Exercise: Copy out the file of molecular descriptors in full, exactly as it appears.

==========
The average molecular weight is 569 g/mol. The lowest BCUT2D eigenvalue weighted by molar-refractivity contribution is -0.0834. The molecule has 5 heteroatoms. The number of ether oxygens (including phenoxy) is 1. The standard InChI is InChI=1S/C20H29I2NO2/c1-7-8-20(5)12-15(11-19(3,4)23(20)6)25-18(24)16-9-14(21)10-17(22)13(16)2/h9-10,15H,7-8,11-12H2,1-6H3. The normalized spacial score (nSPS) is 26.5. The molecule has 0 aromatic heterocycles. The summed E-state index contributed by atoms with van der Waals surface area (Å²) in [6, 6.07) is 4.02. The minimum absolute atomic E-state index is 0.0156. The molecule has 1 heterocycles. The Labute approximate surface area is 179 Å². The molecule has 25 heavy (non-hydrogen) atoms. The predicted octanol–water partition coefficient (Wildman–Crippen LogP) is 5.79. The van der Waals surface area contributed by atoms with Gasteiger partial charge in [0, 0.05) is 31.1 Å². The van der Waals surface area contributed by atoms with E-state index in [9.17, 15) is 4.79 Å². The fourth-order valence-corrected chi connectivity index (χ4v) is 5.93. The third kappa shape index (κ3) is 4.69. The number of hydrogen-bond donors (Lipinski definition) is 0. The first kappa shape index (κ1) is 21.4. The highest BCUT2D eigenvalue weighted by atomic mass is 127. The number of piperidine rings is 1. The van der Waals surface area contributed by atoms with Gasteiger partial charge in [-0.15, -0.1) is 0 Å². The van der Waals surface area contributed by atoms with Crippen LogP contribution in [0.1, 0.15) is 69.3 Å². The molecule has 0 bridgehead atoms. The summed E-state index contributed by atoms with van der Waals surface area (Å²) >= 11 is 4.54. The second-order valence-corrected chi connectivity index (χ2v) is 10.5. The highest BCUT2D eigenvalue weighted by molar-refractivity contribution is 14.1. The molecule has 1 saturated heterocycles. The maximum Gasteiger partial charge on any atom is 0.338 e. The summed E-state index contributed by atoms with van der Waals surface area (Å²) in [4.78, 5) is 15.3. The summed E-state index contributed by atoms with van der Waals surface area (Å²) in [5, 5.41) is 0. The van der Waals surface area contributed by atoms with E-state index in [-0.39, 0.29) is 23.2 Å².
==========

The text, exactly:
The average molecular weight is 569 g/mol. The lowest BCUT2D eigenvalue weighted by molar-refractivity contribution is -0.0834. The molecule has 5 heteroatoms. The number of ether oxygens (including phenoxy) is 1. The standard InChI is InChI=1S/C20H29I2NO2/c1-7-8-20(5)12-15(11-19(3,4)23(20)6)25-18(24)16-9-14(21)10-17(22)13(16)2/h9-10,15H,7-8,11-12H2,1-6H3. The normalized spacial score (nSPS) is 26.5. The molecule has 0 aromatic heterocycles. The summed E-state index contributed by atoms with van der Waals surface area (Å²) in [6, 6.07) is 4.02. The minimum absolute atomic E-state index is 0.0156. The molecule has 1 heterocycles. The Labute approximate surface area is 179 Å². The molecule has 25 heavy (non-hydrogen) atoms. The predicted octanol–water partition coefficient (Wildman–Crippen LogP) is 5.79. The van der Waals surface area contributed by atoms with Gasteiger partial charge in [0, 0.05) is 31.1 Å². The van der Waals surface area contributed by atoms with E-state index in [9.17, 15) is 4.79 Å². The fourth-order valence-corrected chi connectivity index (χ4v) is 5.93. The third kappa shape index (κ3) is 4.69. The number of hydrogen-bond donors (Lipinski definition) is 0. The first kappa shape index (κ1) is 21.4. The highest BCUT2D eigenvalue weighted by atomic mass is 127. The number of piperidine rings is 1. The van der Waals surface area contributed by atoms with Gasteiger partial charge in [-0.15, -0.1) is 0 Å². The van der Waals surface area contributed by atoms with Crippen LogP contribution in [0.1, 0.15) is 69.3 Å². The molecule has 0 bridgehead atoms. The summed E-state index contributed by atoms with van der Waals surface area (Å²) >= 11 is 4.54. The second-order valence-corrected chi connectivity index (χ2v) is 10.5. The highest BCUT2D eigenvalue weighted by molar-refractivity contribution is 14.1. The molecule has 1 saturated heterocycles. The maximum Gasteiger partial charge on any atom is 0.338 e. The summed E-state index contributed by atoms with van der Waals surface area (Å²) in [4.78, 5) is 15.3. The summed E-state index contributed by atoms with van der Waals surface area (Å²) in [5, 5.41) is 0. The van der Waals surface area contributed by atoms with E-state index in [-0.39, 0.29) is 23.2 Å².